Crighton Smythe could see how everyone was going to die – except himself.
A social outcast who relied on his mother to keep him, Crighton had to use his ‘knack’ to his advantage when Mrs Smythe took ill and financial pressures began to mount. But as his visions started to increase in intensity, and his hatred of the city around him began pushing him to his limit, he found himself wondering how much more he could take.
Then he died.
In his own words, let Crighton Smythe tell you the story of how he perished. Where is he now?
Discover for yourself.
Read on for an exclusive look at the first few pages of the novella…
THE LAST TESTAMENT OF CRIGHTON SMYTHE
I remember waiting for Mr. Rivera, who will die from a brain hemorrhage fourteen years and seven months from now, to return to his office so I could sneak out of Pleasance Heights. How odd to know the exact time and manner of everyone’s death but your own. Didn’t see mine coming and now here I am.
My name is Crighton Smythe, and this is the story of how I died.
Might as well start with Baby Buggy Lady. So I’ve left our apartment building and there I am, making my way down Delphi Street, trudging through the snow. It’s hard not to bash into people when you have your earplugs in and you’re looking up at the rooftops. See, I had this knack where I could see in folks’ faces exactly how and when they were going to die. It worked with hearing just a voice most times, too. Sometimes I felt like my brain was going to explode with all the death, so I wore the earplugs and kept my eyes to the rooftops as a way to dull the knack. I liked rooftops, so it was okay. You could get out onto the roof of our apartment then all the way down our street and round onto Jocasta Avenue if you followed the buildings. Livvy and I used to sit out on our roof all the time. Before we died, that is.
So it’s pretty cold with all the snow, but I’m wearing the parka, gloves, and hat that Livvy – crappers, sorry, that’s my ma – gave me for our nights on the roof. Anyways, I’ve come out here to do something so I better get it done. I take a big bite of butter, pop the plugs out of my ears, and lower my eyes to the streets. The sound of the city rushes in. Some guy (Cardiovascular disease, fifty-third birthday!) is standing on a crate barking through a megaphone about all that crummy ‘Nam business. There’s always someone yacking on about that these days. I got enough death buzzing round my head without having to hear that. But that’s when I see Baby Buggy Lady, entering stage left out of some department store. Nearly walk right into her but I’m pretty quick on my feet, despite my size, so I skip a step to avoid her then stand aside and let her pass. I wince as the usual earache throbs in the sides of my head, but I manage to turn the grimace into a big goofy grin, spread right across my face for Baby Buggy Lady. Her eyebrows arch warily. She smiles back.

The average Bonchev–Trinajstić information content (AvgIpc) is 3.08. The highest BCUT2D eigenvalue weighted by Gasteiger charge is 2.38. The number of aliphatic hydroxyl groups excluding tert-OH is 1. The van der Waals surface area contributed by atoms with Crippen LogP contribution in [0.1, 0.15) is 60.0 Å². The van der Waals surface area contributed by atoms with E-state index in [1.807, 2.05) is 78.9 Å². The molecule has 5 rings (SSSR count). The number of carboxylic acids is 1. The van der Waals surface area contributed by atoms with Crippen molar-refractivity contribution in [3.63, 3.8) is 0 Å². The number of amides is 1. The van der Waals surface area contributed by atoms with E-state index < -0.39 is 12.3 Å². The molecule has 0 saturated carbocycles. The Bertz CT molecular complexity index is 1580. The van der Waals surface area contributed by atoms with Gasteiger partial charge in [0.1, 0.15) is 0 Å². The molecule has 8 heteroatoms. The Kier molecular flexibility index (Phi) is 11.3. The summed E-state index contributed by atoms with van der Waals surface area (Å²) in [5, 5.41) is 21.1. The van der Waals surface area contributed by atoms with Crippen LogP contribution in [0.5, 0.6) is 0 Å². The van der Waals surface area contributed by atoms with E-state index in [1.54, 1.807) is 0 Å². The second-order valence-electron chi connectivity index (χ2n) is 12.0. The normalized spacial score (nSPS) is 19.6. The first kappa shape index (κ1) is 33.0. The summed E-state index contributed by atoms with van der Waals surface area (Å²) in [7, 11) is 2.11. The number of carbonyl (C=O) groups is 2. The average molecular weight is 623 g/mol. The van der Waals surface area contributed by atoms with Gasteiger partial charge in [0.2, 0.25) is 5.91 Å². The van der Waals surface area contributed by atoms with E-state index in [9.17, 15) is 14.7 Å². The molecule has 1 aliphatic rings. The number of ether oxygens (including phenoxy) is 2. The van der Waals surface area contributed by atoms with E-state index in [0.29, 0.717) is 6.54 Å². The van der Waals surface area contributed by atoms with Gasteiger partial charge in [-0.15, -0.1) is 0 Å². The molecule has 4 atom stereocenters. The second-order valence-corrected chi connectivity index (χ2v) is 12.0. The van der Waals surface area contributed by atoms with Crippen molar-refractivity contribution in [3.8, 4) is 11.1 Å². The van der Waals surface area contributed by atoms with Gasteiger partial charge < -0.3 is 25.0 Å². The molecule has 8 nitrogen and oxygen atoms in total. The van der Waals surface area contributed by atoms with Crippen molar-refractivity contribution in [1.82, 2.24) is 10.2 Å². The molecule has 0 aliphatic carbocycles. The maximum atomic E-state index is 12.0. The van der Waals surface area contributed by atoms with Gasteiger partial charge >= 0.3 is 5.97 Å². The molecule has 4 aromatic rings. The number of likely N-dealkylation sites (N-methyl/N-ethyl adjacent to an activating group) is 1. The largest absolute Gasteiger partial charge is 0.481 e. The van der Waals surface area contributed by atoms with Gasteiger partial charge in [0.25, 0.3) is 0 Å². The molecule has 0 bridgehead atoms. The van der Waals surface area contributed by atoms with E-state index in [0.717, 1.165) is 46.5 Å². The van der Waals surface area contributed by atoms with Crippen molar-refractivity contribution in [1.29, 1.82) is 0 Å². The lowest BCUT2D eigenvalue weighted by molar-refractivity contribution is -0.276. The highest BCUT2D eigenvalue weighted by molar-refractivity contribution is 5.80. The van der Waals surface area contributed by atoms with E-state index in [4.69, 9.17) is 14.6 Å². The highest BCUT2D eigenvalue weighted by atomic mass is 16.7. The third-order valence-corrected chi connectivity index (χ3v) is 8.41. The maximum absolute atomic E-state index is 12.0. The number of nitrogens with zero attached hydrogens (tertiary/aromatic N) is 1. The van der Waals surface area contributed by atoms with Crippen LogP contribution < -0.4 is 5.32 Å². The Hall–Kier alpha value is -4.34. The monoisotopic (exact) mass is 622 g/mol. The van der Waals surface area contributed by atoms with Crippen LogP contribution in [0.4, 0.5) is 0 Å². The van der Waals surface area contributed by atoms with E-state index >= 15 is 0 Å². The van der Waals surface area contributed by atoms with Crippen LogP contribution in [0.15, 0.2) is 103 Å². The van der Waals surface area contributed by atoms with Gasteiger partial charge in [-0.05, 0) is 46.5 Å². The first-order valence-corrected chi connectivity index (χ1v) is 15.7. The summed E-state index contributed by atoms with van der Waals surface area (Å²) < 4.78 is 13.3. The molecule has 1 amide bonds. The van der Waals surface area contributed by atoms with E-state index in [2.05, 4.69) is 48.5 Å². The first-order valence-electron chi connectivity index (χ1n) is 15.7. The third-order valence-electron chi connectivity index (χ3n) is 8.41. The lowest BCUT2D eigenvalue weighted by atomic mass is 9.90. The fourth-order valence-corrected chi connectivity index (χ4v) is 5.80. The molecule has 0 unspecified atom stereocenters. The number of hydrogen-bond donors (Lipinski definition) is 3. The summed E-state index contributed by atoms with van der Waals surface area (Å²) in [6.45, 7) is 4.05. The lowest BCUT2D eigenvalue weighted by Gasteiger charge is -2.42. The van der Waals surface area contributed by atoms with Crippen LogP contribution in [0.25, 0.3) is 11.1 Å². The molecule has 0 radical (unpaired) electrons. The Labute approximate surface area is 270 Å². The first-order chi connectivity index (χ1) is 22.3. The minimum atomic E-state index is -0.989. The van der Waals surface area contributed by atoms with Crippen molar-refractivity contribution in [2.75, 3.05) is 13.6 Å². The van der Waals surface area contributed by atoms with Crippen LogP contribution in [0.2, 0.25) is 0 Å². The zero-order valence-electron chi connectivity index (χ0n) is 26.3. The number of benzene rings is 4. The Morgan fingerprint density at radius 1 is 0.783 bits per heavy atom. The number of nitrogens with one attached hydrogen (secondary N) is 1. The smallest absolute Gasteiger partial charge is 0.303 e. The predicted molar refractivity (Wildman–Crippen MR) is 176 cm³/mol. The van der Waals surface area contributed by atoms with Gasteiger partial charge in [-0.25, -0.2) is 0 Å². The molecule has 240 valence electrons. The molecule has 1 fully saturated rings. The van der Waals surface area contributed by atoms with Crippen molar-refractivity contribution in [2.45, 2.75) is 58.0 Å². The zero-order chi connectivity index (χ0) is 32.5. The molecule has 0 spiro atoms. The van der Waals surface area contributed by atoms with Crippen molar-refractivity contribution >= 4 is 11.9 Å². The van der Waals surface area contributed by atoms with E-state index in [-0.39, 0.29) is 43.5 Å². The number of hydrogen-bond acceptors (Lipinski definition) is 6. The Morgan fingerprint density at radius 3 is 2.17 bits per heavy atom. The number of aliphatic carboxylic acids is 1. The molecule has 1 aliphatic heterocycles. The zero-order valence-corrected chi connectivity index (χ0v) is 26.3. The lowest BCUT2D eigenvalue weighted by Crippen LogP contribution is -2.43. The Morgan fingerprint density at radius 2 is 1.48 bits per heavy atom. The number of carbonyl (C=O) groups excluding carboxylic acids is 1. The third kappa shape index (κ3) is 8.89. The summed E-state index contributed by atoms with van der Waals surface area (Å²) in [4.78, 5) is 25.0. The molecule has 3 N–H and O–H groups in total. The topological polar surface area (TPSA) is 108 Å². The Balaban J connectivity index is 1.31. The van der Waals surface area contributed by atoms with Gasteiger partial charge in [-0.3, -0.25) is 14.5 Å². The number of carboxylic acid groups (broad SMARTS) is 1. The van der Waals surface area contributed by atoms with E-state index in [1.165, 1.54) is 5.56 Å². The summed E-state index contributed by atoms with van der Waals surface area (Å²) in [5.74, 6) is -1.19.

Then I see it.
Garbage truck, twenty minutes!
Or bus. Or something. I wasn’t sure at that moment to be honest, but I knew it was big, and I knew it was soon. Didn’t much like the thought of seeing someone die, but this knack of mine was getting so intense I had to see if there was any truth to it. This was just what I’d been traipsing around looking for: someone on their way out soon whose death I could see for myself. If I was right, Baby Buggy Lady’s time was only minutes away.
So I follow her, keeping my distance. Besides my boots in the snow I don’t make a sound. Never have. Livvy always said I was quiet as a fox. But yeah, I pick up my pace to match the woman’s. Getting a bit nervous I’ll have one of my stupid lousy blackouts before I get to see what I need to see, but I’m feeling all right. I’m taking another bite of butter from the block in my parka pocket (starting to melt) when Baby Buggy Lady suddenly disappears round a corner. I hurry. Not that I need to. There was still another few streets before the life was demolished from her and her baby.
Then I hear it, the bellowing of the eighteen-wheeler. I start to feel dizzy, as anyone would gearing up to see something like this. Don’t black out, I keep telling myself. Don’t black out, don’t black out, don’t black out.
So I keep to the shadows while I wait for the inevitable. Baby Buggy Lady must be deaf, dumb, and blind to step in front of the semi, but she does. I must sound like a piece of work to you, but she had it coming. I’m telling you, everyone in this city’s the same. Anyways, it’s all too fast for me to make out much detail, but I do see Baby Buggy Lady’s baby buggy fold in on itself in much the same way as they get folded up on the bus. Can’t say the woman folds up quite as neat; her whole body kind of wraps around the front of the truck, the way a water balloon might hug around a baseball bat before it explodes. Jeez, I dunno. It was over so quick. All that mattered was that the vision had come true.
The death I saw in people’s faces and heard in their voices, it was real.